In my previous post on Spring and ExtJS, you might have noticed the usage of a class called ExtData in the methods of the ContactController. I didn’t explain it at the time, but want to clarify what it is and why I created it.
There is a lot of boilerplate code involved in sending a response back to a request from ExtJS. You’re always going to return a Map, which has a success property, and possibly data, total and message properties. A typical response would look like this:
This gets annoying after you’ve done it a couple dozen times in the same application, so like every good (lazy) programmer, I implemented a simple class to deal with this. Take a look at the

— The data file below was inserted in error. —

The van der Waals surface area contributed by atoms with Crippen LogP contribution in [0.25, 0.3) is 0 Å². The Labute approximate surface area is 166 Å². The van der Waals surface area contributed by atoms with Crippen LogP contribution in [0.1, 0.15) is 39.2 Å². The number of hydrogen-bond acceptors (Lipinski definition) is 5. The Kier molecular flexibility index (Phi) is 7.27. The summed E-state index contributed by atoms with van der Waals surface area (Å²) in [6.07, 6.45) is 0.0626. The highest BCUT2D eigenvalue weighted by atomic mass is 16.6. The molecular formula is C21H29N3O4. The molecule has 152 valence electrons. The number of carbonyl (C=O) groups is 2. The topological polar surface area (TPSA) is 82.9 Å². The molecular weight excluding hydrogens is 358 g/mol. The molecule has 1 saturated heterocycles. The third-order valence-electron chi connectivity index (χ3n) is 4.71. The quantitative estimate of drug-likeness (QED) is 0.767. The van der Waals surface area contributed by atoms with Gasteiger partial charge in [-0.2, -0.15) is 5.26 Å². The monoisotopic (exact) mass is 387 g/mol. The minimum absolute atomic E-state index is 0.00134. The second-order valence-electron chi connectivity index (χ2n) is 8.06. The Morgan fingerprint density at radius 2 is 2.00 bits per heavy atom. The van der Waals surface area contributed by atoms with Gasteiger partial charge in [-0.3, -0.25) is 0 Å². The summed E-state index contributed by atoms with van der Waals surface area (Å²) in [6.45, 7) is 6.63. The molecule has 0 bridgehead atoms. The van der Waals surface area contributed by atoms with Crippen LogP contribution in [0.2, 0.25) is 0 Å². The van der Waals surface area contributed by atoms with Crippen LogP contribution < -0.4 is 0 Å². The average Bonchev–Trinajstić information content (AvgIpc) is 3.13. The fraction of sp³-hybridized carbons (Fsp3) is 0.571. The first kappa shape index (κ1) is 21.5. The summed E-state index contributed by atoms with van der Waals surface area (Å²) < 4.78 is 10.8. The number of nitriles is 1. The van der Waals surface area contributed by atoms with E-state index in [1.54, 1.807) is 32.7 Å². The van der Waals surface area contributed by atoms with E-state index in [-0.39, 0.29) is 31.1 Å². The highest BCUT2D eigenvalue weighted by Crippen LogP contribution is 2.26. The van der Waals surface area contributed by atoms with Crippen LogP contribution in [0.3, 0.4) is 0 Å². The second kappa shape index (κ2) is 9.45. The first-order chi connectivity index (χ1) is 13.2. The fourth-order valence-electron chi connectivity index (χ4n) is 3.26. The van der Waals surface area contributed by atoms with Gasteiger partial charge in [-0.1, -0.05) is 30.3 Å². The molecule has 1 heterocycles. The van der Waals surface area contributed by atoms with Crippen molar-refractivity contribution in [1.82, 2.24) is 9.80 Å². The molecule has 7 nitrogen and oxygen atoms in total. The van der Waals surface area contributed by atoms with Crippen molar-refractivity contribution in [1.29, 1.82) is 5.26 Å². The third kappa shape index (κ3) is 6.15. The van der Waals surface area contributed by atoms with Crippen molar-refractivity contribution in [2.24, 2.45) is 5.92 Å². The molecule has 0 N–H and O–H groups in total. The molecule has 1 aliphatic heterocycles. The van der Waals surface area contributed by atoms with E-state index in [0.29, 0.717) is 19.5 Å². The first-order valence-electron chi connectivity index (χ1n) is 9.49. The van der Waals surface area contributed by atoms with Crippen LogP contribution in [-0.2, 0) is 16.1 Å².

ExtData classes in the
ExtResponse is the base class that simply deals with the success and message properties. The message property is only serialized if if is not null, thanks to this Jackson JSON attribute:
The ExtData class extends this class and knows how to deal with the data and total properties. It provides a simple method to add data to an internal list and correctly calculate the total property. This simplifies the controller methods to look like this:
Technically, I only removed one like of code from the previous example, but using the ExtData abstraction makes the code easier to read and eliminates tracking down a hard-to-find error in case you mis-type the name of one of the properties.